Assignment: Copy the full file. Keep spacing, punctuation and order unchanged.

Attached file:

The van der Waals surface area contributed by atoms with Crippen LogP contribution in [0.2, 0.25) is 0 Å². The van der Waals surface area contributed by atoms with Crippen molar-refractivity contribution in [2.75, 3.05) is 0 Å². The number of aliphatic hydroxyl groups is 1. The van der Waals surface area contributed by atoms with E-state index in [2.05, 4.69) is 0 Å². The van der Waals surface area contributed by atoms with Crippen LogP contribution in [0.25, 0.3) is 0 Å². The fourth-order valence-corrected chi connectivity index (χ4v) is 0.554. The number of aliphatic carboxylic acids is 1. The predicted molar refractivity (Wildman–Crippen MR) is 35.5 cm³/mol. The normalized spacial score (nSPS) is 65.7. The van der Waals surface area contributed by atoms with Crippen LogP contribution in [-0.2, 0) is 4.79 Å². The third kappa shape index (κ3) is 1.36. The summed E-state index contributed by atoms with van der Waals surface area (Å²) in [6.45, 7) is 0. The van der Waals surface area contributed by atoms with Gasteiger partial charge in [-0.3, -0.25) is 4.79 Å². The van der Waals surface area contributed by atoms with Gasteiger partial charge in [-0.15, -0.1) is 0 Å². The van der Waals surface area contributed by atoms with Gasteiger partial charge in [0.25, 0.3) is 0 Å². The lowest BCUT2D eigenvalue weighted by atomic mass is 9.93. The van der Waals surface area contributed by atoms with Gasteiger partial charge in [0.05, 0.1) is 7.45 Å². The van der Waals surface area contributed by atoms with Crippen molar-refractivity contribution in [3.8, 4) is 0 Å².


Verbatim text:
The van der Waals surface area contributed by atoms with Crippen LogP contribution in [0.2, 0.25) is 0 Å². The van der Waals surface area contributed by atoms with Crippen molar-refractivity contribution in [2.75, 3.05) is 0 Å². The number of aliphatic hydroxyl groups is 1. The van der Waals surface area contributed by atoms with E-state index in [2.05, 4.69) is 0 Å². The van der Waals surface area contributed by atoms with Crippen LogP contribution in [0.25, 0.3) is 0 Å². The fourth-order valence-corrected chi connectivity index (χ4v) is 0.554. The number of aliphatic carboxylic acids is 1. The predicted molar refractivity (Wildman–Crippen MR) is 35.5 cm³/mol. The normalized spacial score (nSPS) is 65.7. The van der Waals surface area contributed by atoms with Crippen LogP contribution in [-0.2, 0) is 4.79 Å². The third kappa shape index (κ3) is 1.36. The summed E-state index contributed by atoms with van der Waals surface area (Å²) in [6.45, 7) is 0. The van der Waals surface area contributed by atoms with Gasteiger partial charge in [-0.3, -0.25) is 4.79 Å². The van der Waals surface area contributed by atoms with Gasteiger partial charge in [-0.15, -0.1) is 0 Å². The van der Waals surface area contributed by atoms with Gasteiger partial charge in [0.25, 0.3) is 0 Å². The lowest BCUT2D eigenvalue weighted by atomic mass is 9.93. The van der Waals surface area contributed by atoms with Gasteiger partial charge in [0.05, 0.1) is 7.45 Å². The van der Waals surface area contributed by atoms with Crippen molar-refractivity contribution in [3.8, 4) is 0 Å².